The Career of George H.W. Bush — In Buttons
The passing of former President George Bush, at age 94, has been met with what I think has been a pretty balanced, mostly favorable assessment of his long career. To be sure, he was hardly without faults, and he made decisions and took actions that were deeply regrettable. The Bush campaign’s racist dog whistle of the Willie Horton saga, for example, has been cited as the precursor for some of the ugliness we have today in politics. Without excusing the tone of the 1988 campaign, I think that, for the most part — from his call for a “kinder and gentler” America and his fight for the Americans with Disabilities Act and improvements in the Clean Air Act, to his magnanimous concession following his 1992 defeat and his actions since, we have seen for the most part the essential Bush: a belief in civility, dignity and decency.
If his political life was filled with pluses and minuses, the same can be said about the campaign buttons used to sum up his career. What follows is hardly a complete collection. It’s more a combination of some of my personal favorites, as well as those that help define the 41st President … good and bad.
He first ran for the Senate in 1964, against Texas Democratic incumbent Ralph Yarborough. No Texas Republican was going to win in a year Lyndon Johnson was atop the Dem ticket. Bush ran as a Goldwater conservative and, true to form, he made it clear he opposed the Civil Rights Act that year. He lost big. Bush ran again in 1970, in a different political climate, expecting to face and expecting to beat the liberal Yarborough. But Ralph was upset in the Democratic primary by moderate conservative Lloyd Bentsen. That changed the dynamic completely, upended Bush’s campaign strategy, and he lost once again. Sandwiched between the two Senate losses were two terms in the House from a district in the Houston area.
A series of governmental and party positions — UN Ambassador, RNC chair, liaison to China, CIA director — led him to seek the Republican presidential nomination in 1980. He organized early and managed to win the Iowa caucuses — but not much more, as Ronald Reagan, the frontrunner from the outset, could not be stopped.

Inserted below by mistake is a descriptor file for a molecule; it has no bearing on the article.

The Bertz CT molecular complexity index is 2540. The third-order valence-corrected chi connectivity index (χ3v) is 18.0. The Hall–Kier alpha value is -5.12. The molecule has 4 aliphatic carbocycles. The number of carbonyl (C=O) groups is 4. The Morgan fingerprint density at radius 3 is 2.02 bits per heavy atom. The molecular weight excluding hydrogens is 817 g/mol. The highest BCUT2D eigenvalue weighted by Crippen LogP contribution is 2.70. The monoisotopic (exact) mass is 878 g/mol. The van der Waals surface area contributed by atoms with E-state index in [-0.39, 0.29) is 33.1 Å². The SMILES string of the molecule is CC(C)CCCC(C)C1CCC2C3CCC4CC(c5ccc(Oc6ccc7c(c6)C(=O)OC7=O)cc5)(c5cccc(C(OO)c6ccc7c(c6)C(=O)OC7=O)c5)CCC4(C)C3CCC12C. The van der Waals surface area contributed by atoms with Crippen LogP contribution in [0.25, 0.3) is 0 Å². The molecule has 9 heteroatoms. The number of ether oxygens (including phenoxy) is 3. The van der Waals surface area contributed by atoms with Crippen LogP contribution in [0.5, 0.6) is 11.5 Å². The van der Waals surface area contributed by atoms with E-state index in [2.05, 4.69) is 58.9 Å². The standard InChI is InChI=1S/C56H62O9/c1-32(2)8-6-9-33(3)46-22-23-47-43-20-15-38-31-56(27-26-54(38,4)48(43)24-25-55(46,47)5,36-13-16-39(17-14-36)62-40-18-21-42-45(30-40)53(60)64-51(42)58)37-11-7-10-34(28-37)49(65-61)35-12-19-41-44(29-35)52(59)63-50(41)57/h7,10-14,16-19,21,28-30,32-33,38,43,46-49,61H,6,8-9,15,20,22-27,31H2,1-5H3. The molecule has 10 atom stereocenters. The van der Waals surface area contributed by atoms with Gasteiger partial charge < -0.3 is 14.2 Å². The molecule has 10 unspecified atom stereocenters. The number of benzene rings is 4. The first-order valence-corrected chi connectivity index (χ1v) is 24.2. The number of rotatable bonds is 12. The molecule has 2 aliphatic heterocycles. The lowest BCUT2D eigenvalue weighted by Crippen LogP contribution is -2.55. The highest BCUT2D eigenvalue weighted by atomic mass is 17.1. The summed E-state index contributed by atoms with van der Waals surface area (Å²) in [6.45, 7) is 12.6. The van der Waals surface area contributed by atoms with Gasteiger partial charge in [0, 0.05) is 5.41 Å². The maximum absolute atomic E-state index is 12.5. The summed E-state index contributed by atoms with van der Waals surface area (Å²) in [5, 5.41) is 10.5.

But when it came time for Reagan to pick a running mate, Bush seemed to make the most sense. He had Washington and foreign policy credentials, a moderate reputation, and had shown voter appeal. (And how about that clever slogan in the button on the right???)
After two terms as the loyal vice president, Bush was the favorite for the 1988 presidential nomination. He did suffer an embarrassing third-place finish in the Iowa caucuses, but rebounded strongly in New Hampshire and went on to capture the nomination quite easily at the convention in New Orleans.
Before that, however, he needed to pick a running mate. There were many possible choices.
Ultimately, he selected Dan Quayle — the two-term senator from Indiana.
A month before the GOP convention, Democrats met in Atlanta and nominated Massachusetts Gov. Michael Dukakis. One of the more popular refrains at that convention was Ted Kennedy mocking Bush for being “missing in action” throughout all the key moments of the Reagan administration. “Where was George?” serenaded Kennedy, and the delegates in Atlanta joined in. Perhaps Kennedy was not the right person to lead that chant, at least as Republicans were concerned. They responded to the “Where was George” taunt by reminding their delegates about Kennedy’s role at Chappaquiddick. As many buttons showed.
The Bush-Dukakis general election was nasty. Bush was roundly criticized for his attack of Dukakis’ furlough program, in which a convicted murderer, Willie Horton, while on a weekend furlough, raping a woman and assaulting her boyfriend. A so-called independent expenditure campaign ran commercials attacking Dukakis that featured pictures of Horton, who is black, a tactic opponents saw as racist. The Bush campaign also questioned the patriotism of Dukakis. Many of the Bush tactics used during the general election seemed to belie the vice president’s convention vow of a “kinder, gentler” approach. Here’s a sampling of some anti-Dukakis buttons.
Of course, there was no shortage of anti-Bush buttons either.
In the end, the election wasn’t close: The Bush-Quayle ticket won 40 of the 50 states. The raw partisanship Bush exhibited as a candidate seemed to fade once he was in the White House. He reached out to Democrats and was eager to compromise. During his tenure, Bush witnessed the collapse of the Soviet Union and the fall of the Berlin Wall. He led an international coalition to push Saddam Hussein out of Kuwait. With his leadership during the Gulf War, which ended quickly and which resulted in limited casualties, Bush found himself with a job approval rating of 89% — an all-time record. He pushed the Americans with Disabilities Act through Congress, a significant civil rights bill, and he worked to strengthen the Clean Air Act. He helped resolve the savings & loan industry mess, and his reversal of his “no new taxes” pledge, while anathema to conservatives, helped bring the deficit under control. He was ready for a second term.
But that’s not what the voters wanted. For all he accomplished, he never got a handle on the faltering economy. Nor did he seem to empathize with the growing number of Americans who were losing their jobs, their savings, their quality of life … while Bill Clinton, the Democratic nominee — warts and all — seemed to “feel their pain.” Bush’s 89% job approval had plummeted to 29% by August of 1992. The unemployment rate, which had reached 7-1/2 percent, added George Bush to the list. Below, some anti-Bush buttons from his second term.